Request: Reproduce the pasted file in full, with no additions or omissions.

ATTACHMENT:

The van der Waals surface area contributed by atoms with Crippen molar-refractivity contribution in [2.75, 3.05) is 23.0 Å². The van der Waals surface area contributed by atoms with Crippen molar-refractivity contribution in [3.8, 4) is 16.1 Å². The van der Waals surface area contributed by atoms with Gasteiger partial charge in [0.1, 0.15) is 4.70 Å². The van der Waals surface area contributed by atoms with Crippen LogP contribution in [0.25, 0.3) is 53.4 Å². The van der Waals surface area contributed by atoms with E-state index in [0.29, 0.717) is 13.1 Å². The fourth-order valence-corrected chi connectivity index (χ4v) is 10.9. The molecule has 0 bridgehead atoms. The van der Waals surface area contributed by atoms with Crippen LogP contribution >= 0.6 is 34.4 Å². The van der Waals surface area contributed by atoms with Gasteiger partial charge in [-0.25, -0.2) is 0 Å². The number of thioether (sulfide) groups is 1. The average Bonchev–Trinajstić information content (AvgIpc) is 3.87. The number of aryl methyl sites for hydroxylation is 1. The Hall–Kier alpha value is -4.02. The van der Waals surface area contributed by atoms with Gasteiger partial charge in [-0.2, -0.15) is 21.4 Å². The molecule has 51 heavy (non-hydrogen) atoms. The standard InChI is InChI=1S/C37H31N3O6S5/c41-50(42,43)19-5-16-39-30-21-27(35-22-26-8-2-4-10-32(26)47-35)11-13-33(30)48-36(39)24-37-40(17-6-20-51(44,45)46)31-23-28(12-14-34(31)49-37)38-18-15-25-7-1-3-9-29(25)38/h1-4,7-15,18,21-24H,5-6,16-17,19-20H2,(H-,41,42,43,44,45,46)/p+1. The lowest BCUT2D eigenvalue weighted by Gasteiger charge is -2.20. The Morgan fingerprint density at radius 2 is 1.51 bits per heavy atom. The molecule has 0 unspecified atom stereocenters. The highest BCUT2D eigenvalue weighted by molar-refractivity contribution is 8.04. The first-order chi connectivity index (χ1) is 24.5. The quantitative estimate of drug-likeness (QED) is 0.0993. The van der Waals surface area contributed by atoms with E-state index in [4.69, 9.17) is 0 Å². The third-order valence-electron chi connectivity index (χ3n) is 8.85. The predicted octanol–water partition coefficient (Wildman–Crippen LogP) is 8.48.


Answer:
The van der Waals surface area contributed by atoms with Crippen molar-refractivity contribution in [2.75, 3.05) is 23.0 Å². The van der Waals surface area contributed by atoms with Crippen molar-refractivity contribution in [3.8, 4) is 16.1 Å². The van der Waals surface area contributed by atoms with Gasteiger partial charge in [0.1, 0.15) is 4.70 Å². The van der Waals surface area contributed by atoms with Crippen LogP contribution in [0.25, 0.3) is 53.4 Å². The van der Waals surface area contributed by atoms with E-state index in [0.29, 0.717) is 13.1 Å². The fourth-order valence-corrected chi connectivity index (χ4v) is 10.9. The molecule has 0 bridgehead atoms. The van der Waals surface area contributed by atoms with Crippen LogP contribution >= 0.6 is 34.4 Å². The van der Waals surface area contributed by atoms with Gasteiger partial charge in [-0.25, -0.2) is 0 Å². The number of thioether (sulfide) groups is 1. The average Bonchev–Trinajstić information content (AvgIpc) is 3.87. The number of aryl methyl sites for hydroxylation is 1. The Hall–Kier alpha value is -4.02. The van der Waals surface area contributed by atoms with Gasteiger partial charge in [-0.2, -0.15) is 21.4 Å². The molecule has 51 heavy (non-hydrogen) atoms. The standard InChI is InChI=1S/C37H31N3O6S5/c41-50(42,43)19-5-16-39-30-21-27(35-22-26-8-2-4-10-32(26)47-35)11-13-33(30)48-36(39)24-37-40(17-6-20-51(44,45)46)31-23-28(12-14-34(31)49-37)38-18-15-25-7-1-3-9-29(25)38/h1-4,7-15,18,21-24H,5-6,16-17,19-20H2,(H-,41,42,43,44,45,46)/p+1. The lowest BCUT2D eigenvalue weighted by Gasteiger charge is -2.20. The Morgan fingerprint density at radius 2 is 1.51 bits per heavy atom. The molecule has 0 unspecified atom stereocenters. The highest BCUT2D eigenvalue weighted by molar-refractivity contribution is 8.04. The first-order chi connectivity index (χ1) is 24.5. The quantitative estimate of drug-likeness (QED) is 0.0993. The van der Waals surface area contributed by atoms with E-state index in [4.69, 9.17) is 0 Å². The third-order valence-electron chi connectivity index (χ3n) is 8.85. The predicted octanol–water partition coefficient (Wildman–Crippen LogP) is 8.48.